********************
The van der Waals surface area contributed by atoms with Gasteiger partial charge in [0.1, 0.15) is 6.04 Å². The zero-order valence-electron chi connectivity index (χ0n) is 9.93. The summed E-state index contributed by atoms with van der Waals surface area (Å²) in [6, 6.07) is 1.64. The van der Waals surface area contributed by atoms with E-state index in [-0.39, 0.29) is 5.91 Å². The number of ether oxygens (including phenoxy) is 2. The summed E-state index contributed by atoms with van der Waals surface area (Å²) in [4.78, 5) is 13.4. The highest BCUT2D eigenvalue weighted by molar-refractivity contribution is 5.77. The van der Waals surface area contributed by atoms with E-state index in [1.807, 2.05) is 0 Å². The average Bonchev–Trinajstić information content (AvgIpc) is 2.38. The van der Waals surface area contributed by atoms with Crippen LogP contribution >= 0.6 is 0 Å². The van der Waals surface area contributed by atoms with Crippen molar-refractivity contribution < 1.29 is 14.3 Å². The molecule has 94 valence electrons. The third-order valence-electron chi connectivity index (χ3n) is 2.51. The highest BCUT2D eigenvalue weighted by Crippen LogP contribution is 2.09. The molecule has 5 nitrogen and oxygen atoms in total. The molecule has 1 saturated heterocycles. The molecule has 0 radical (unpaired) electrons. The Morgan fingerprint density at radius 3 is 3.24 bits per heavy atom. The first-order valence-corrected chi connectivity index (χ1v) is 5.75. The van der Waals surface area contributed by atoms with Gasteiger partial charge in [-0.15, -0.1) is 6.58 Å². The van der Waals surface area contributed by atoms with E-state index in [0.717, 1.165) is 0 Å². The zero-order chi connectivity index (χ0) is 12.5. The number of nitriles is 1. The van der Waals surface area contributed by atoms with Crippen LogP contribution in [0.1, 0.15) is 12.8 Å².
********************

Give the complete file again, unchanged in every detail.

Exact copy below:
The van der Waals surface area contributed by atoms with Gasteiger partial charge in [0.1, 0.15) is 6.04 Å². The zero-order valence-electron chi connectivity index (χ0n) is 9.93. The summed E-state index contributed by atoms with van der Waals surface area (Å²) in [6, 6.07) is 1.64. The van der Waals surface area contributed by atoms with E-state index in [-0.39, 0.29) is 5.91 Å². The number of ether oxygens (including phenoxy) is 2. The summed E-state index contributed by atoms with van der Waals surface area (Å²) in [4.78, 5) is 13.4. The highest BCUT2D eigenvalue weighted by molar-refractivity contribution is 5.77. The van der Waals surface area contributed by atoms with E-state index in [1.807, 2.05) is 0 Å². The average Bonchev–Trinajstić information content (AvgIpc) is 2.38. The van der Waals surface area contributed by atoms with Crippen LogP contribution >= 0.6 is 0 Å². The van der Waals surface area contributed by atoms with Crippen molar-refractivity contribution < 1.29 is 14.3 Å². The molecule has 94 valence electrons. The third-order valence-electron chi connectivity index (χ3n) is 2.51. The highest BCUT2D eigenvalue weighted by Crippen LogP contribution is 2.09. The molecule has 5 nitrogen and oxygen atoms in total. The molecule has 1 saturated heterocycles. The molecule has 0 radical (unpaired) electrons. The Morgan fingerprint density at radius 3 is 3.24 bits per heavy atom. The first-order valence-corrected chi connectivity index (χ1v) is 5.75. The van der Waals surface area contributed by atoms with Gasteiger partial charge in [-0.15, -0.1) is 6.58 Å². The van der Waals surface area contributed by atoms with E-state index in [0.717, 1.165) is 0 Å². The zero-order chi connectivity index (χ0) is 12.5. The number of nitriles is 1. The van der Waals surface area contributed by atoms with Crippen LogP contribution in [0.1, 0.15) is 12.8 Å².